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Comment Linux operating systems (Score 2, Interesting) 486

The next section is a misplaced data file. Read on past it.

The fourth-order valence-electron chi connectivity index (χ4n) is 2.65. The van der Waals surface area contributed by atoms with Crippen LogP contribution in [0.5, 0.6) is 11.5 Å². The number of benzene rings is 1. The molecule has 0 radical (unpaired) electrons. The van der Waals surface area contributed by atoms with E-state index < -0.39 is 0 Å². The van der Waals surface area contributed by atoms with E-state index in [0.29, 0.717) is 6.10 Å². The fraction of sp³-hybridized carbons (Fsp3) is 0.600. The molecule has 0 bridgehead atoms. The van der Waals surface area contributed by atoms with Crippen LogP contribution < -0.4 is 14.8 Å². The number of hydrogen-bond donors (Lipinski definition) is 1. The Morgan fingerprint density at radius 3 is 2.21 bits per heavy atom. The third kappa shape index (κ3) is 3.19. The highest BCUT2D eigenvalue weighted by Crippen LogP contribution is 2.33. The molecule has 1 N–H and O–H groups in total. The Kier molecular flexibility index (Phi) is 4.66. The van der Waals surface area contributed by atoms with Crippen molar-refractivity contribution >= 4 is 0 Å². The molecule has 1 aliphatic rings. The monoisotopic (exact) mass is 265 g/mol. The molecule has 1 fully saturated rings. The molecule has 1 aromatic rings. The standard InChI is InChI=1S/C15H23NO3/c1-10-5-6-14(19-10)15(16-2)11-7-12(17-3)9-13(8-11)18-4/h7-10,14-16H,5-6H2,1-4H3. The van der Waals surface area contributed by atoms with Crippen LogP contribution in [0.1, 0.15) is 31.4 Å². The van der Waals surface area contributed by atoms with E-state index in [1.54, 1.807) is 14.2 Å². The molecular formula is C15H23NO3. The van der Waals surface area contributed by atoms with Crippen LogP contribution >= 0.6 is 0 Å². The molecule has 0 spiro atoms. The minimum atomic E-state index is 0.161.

I am an aged retired professor of EE, who started using Linux about a year and a half ago. In my considered opinion the best Linux system for a rank newbie, in Linux, to start is to download Knoppix, any version later than 3.0 will 'find' all the hardware on most, if not all, PC systems (yes! no downloading drivers). Put Knoppix on your hard drive, leaving windoze there, use either GRUB or LILO as a boot-operating-system selector (search the Internet using how-to 'task', but be careful not all Internet articles are cool). You are smart to keep your windoze system running until you can safely shift completely to Linux. Use the Internet for any questions (feel free to ask questions of any tested Linux user). A single source of information which helped get me started was Carla Schroder's 'LINUX Cookbook', O'Reilly, isbn: 0-596-00640-3, which may be a bit dated by now, but a very good source of Linux 'how-to' information. (There are several articles on the Internet by this author which you will find very helpful, also O'Reilly books has a cool on-line service.) I started with Knoppix went to Slackware, then to Mandrake, Mepis, then Ubuntu, (to name only a few) finally shifted to just plain good old Debain Linux. Debian, in my considered opinion is the very best of all Linux operating systems which I have tried. Its 'apt-get' and "aptitude" operated from the console (command line) give you the best selection of free software available for Linux operating systems. This software is free for the download, and these two commands, see'~$ man', will connect, using sources.list (/etc/apt/sources.list), then download any or all software for you. Linux operating systems always have manual (~$ man 'command-name') avaiable to help us newbies learn to speak Linux. (There are also 'alien' to convert pkg.tgz to pkg.deb, and '~# dpkg -i pkg.deb' to install non-debian software packages on Debian.) (note: 'aptitude' and 'apt-get' both use 'dpkg' to complete their work, I am told.) Slackware is my, kind of, second choice Linux operating system, however, it tends to maintain some of the older Unix tradition. I have 'tailored' my Debian Linux systems to suite my needs, keeping my home directory separate (on a not-to-be formatted partition but use as /home/kb6vdo, for example) so that all my favorite settings are not disturbed when the urge strikes me to add a later or different version of Debian, or any other, Linux operating system to my collection of running operating systems on this box. Mix other Linux distros with care! If worried use a new alias user name instead of your choice a redo all your gui settings. Knoppix, Ubuntu, and Mepis, when I used them, were all three based on Debian Linux, but tend to modify the source code to suite their own needs, not mine. This source code change makes distribution upgrades dangerous for newbie linux folks. Linux is wonderful, it has more and better free scientific software as well as highly specialized free publishing software avaialble, I dare say, than you can even purchase for windoze. Linux is virtually unlimited in its scope of useful possiblities; it is, practically, the modern day Unix which was and is designed for both academic and research use. As far as I know the only area where windoze out shines Linux is in its graphical interface, in that higher optical resolutions are atainable in windoze. This does not matter to most of us, but to gamers this is very important. I keep Knoppix 'run-from-cd' Linux on hand to help me get out of trouble or fix some friend's computer software problem. Knoppix is probably the best Linux of this variety ever and gives quarter to none, to the best of my knowledge. About the PC system, it really does not matter until you get into areas such as wireless Internet, sound and such. Any old or new PC works well, at least for me, with Linux of any variety which I have tried. Thus, what ever PC or laptop you have will accept Knoppix Linux. Most, if not all, will run faster as well. Just remember, as my freind Jerry Sharp used to say: "Linux does not have its 'hood' welded shut", a mechanic can fix it, more than can be said for windoze.

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